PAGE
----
Mar-VEAL-ous and ENDIVE-ine

12 Sep

Until last week, I have never in my life cooked veal. Knowing what I know now, I feel like I’ve been missing out because it’s such a delicious meat that, if combined with the right sauce, is quite easy to make. That is of course if you can get over the fact that it was once an adorable baby cow. But let’s just pretend it isn’t for now, OK?

We were introduced to the wonderful world of veal last Friday right before our first exam (eek!). Don’t worry, it’s really not that scary. All she does is put the different foods we learned to cook that week in a hat, and we blindly pick and execute our dish perfectly with nothing but our notes. She literally leaves the students in the kitchen with just the ingredients, and we have an hour to complete our task. Anna pulled the Poulet au Vinaigre de Framboise et Sauce Échelette, and for me, the Tarte Fines Aux Pommes. Naturally we performed with utmost perfection, and I’m glad to say we’re both still enrolled. Although, with instructors as nice as Marie-Blanche and Laurent, we would probably have to burn the entire place down for us not to be welcomed back.

But before the exam there was veal. And cream. And hazelnuts and endives, and oranges and cherries…and this was our menu for the morning lesson:

  1. Escalope à la Sauce Noisette
  2. Endives à L’Orange
  3. Clafoutis

We began by combining ground hazelnuts, butter and dash of salt and pepper in a food processor to make the hazelnut butter. Although we used this for our sauce, you can make a huge batch all at once and later slather the remainder on bread, scones and other such goodies for breakfast or a yummy snack. Amazing.

We then trimmed the veal so that they were “pretty” (although I personally never find a slab of raw carcass very attractive), and then fried them in a pan with olive oil, and a sprinkling of salt and pepper.

Once the veal was cooked, we put it in the oven on low heat to keep warm, and went back to use the same frying pan for our delicious sauce. We poured half a cup of water into the pan and after it boiled, scraped off the leftover veal bits that stuck to the bottom to give the sauce a bit of extra flavor. Once it was reduced, we added our hazelnut mix and whisked constantly until everything was fully combined. For flavor and thickening we added Worcestershire sauce and cream, mixed  it all up until it reached a boil, and then added a bit of salt and pepper to taste. We served the veal in a lovely silver platter, smothered it in our creamy hazelnut sauce, and garnished the dish with Spanish paprika.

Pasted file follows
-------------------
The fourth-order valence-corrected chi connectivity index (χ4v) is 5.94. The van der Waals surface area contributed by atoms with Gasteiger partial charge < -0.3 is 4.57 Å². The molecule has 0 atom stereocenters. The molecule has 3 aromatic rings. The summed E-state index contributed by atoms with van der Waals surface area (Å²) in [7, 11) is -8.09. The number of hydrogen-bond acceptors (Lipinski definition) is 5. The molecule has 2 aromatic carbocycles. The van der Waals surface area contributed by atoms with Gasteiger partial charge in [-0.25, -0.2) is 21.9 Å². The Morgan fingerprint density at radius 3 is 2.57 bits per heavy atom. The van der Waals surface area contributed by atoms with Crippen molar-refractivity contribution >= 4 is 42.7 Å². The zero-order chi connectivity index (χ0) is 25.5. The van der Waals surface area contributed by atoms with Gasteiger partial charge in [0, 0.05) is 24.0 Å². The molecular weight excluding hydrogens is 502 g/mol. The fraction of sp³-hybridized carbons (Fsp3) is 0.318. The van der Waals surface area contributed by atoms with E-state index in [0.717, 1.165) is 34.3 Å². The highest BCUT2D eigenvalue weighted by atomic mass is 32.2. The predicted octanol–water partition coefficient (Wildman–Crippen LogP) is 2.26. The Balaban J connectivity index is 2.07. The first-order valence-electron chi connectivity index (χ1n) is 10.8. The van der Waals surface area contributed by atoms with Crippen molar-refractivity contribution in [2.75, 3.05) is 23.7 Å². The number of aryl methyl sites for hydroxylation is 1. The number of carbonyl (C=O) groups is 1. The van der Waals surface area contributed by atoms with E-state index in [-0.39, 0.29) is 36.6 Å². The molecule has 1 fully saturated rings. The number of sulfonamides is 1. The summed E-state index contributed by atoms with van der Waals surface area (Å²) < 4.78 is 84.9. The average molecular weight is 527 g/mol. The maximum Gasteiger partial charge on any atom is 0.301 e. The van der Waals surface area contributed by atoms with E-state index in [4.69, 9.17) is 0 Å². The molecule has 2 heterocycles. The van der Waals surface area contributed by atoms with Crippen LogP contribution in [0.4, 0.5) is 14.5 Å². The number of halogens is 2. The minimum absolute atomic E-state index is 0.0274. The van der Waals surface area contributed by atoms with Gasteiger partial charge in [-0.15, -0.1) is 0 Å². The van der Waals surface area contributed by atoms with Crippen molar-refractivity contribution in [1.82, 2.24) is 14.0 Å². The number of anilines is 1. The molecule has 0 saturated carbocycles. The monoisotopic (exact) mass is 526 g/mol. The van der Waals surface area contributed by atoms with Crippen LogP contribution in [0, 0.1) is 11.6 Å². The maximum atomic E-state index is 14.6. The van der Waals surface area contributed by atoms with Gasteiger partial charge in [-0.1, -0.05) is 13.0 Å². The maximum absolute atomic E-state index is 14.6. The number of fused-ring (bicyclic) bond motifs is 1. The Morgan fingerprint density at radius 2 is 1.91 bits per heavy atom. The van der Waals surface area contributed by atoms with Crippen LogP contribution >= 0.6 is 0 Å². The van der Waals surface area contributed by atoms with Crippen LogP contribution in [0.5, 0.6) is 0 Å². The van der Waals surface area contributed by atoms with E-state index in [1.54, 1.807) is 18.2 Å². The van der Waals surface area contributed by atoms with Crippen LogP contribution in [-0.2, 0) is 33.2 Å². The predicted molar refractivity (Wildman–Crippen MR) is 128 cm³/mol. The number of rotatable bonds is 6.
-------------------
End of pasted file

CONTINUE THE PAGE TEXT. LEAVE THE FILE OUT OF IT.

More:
The next item on the menu was also a first for me, as I have never before eaten cooked endives. While I’ve used it raw for salads and appetizer dishes, cooking it was not only foreign, but also surprisingly delicious as it offers quite a different flavor and texture than what I’ve previously been accustomed to.

We trimmed, washed, and dried the endives and cooked them in boiling water with salt for a little over 10 minutes. Once softened, we rinsed the now cabbage-like spears in cold water, patted them dry and placed them in a neat little row within a baking dish. Over the endives we poured freshly squeezed orange juice, and dusted on top salt, pepper and a dash of confectioners sugar to help soften the bite of this bitter plant. We cooked the endive in an oven until they were lightly glazed and starting to brown, and served them with the delicious citrus juices that they were baking in.

The combination of textures and flavors of these two dishes were blissful, and although they were seemingly bland to the eye, they were extremely exiting to the tongue.

For dessert we had the bread pudding-like dish of Clafoutis, which is most commonly made with cherries, although there are many different recipes that call for other small fruits like plums and apricots. After de-pitting our cherries, we greased a round baking dish by melting butter in it and then swirling it around until the entire bottom was covered in a thin glaze.

We mixed together eggs and sugar, and then slowly added flour, almond powder and vanilla extract. Of course no dish we ever make would be complete without our beloved cream, so we added this final ingredient, mixed it all up until it was perfectly smooth, and poured it over the pitted cherries that were now delicately placed in the bottom of the buttery baking dish. Unlike many other baked goods, for this you are required to open the oven doors and check constantly to assure its not overcooking. Without the fear of the dessert falling, your big concern is that the centre stays moist and fluffy, which I’m glad to say ours did. It was so delicious in fact that I didn’t just have seconds. No, after a heavy meal of veal and endives this girl went back for thirds! And while the rest of the women in France or having only three bites of everything they eat, I’m having three enormous helpings. Lord help me.


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